The crime & accident beat is usually the first assignment for new reporters for many reasons:
You learn the community
You learn news values and need for accuracy
You meet many people and develop sources
It’s a stressful, difficult and undesirable beat
Most editors maintain standards. Car accidents happen everyday, and several times a day in most communities. Whether a particular accident gets front page coverage, a brief or no mention at all depends on factors like:
What is the severity? A fender bender isn’t news; fatal accidents always are.
How many people are affected? More than just victims may be impacted if the accident causes delays on major highways
Is it local? Proximity is a major factor in newsworthiness.
As Edna Buchanan, the legendary Miami Herald crime reporter, put it, the crime beat "has it all: greed, sex, violence, comedy and tragedy."
Newspapers in all but the largest cities dedicate a column or more per day to a small-type accounting of transgressions and misfortunes – arrests for driving drunk or passing bad checks, reports to police of break-ins and thefts, convictions for larcenies and welfare fraud. The task of daily compilation often falls to the police reporter.
It’s not an easy task. Cops are leery of journalists, and many journalists are cynical about cops. Before you write your story, it’s important to understand some basics.
State and federal crime laws fall under two categories, civil and criminal.
In civil cases , as the Associated Press Stylebook puts it, "an individual, business or agency of government seeks damages or relief from another individual, business or agency."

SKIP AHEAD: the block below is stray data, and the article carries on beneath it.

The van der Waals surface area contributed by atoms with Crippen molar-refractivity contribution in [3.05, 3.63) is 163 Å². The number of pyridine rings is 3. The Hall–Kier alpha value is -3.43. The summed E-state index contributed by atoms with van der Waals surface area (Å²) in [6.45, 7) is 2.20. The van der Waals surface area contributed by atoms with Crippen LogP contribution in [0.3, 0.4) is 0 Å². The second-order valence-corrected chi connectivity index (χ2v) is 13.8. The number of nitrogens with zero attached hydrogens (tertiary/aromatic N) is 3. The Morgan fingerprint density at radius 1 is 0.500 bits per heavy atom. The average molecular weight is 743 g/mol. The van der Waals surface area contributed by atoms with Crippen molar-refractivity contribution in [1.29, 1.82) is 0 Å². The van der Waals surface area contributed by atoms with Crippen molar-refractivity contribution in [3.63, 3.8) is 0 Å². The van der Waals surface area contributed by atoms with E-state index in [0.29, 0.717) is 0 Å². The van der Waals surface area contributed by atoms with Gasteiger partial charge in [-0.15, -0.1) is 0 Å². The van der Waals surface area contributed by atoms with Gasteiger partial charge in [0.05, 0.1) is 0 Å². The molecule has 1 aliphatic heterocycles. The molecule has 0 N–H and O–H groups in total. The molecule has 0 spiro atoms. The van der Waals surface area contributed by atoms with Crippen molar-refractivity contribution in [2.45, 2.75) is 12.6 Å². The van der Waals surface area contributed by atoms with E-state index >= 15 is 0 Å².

Civil law concerns conduct alleged to have harmed an individual or organization rather than society at large. In most civil cases, one party sues another for financial damages or relief. One category of civil cases, called actions at law, includes property and contract disputes as well as personal injury cases. The second category, equity proceedings, concerns attempts to compel a person, business or group toward some action – to stop polluting, for example.
Criminal cases concern actions brought by the government, on behalf of citizens, against individuals alleged to have harmed the state or society at large. Under the federal definition, a felony is a crime that carries a potential penalty of more than a year in prison, a misdemeanor less than a year. However, the definition varies broadly from one local or state jurisdiction to the next. It is safe to say that a felony is more serious than a misdemeanor. A violation is an even lesser offense – speeding or petty littering, for example.
Terms: Some journalists confuse robbery, burglary, larceny and theft…
Larceny encompasses any wrongful taking of property.
Theft is larceny without a threat or violence, such as a picked pocket. Many forms of white-collar financial crimes are variations of theft.
Fraud is a form of theft, sometimes defined as theft by deception.
Tax evasion is another form of theft.
Auto theft is self-explanatory.
Robbery is a larceny accompanied by violence or threats, including a finger under the jacket to indicate a gun.
Burglary is the unlawful entering of a premises with the intent to commit a crime. A burglary does not involve violence. But if a homeowner discovers the burglar and violence ensues, the burglary becomes a robbery. (" Home invasion ," a phrase that became popularized in the 1990s and was followed by special-penalty laws, is a break-in robbery.)
Remember, in the U.S., people are presumed innocent until proven guilty.
So, until someone has been convicted of a crime by a judge or jury, you can not call him a criminal, burglar, murderer, etc.
Instead, use language such as “He has been charged with [crime]” or “She was arrested on charges of [crime]” – and attribute any allegations to police.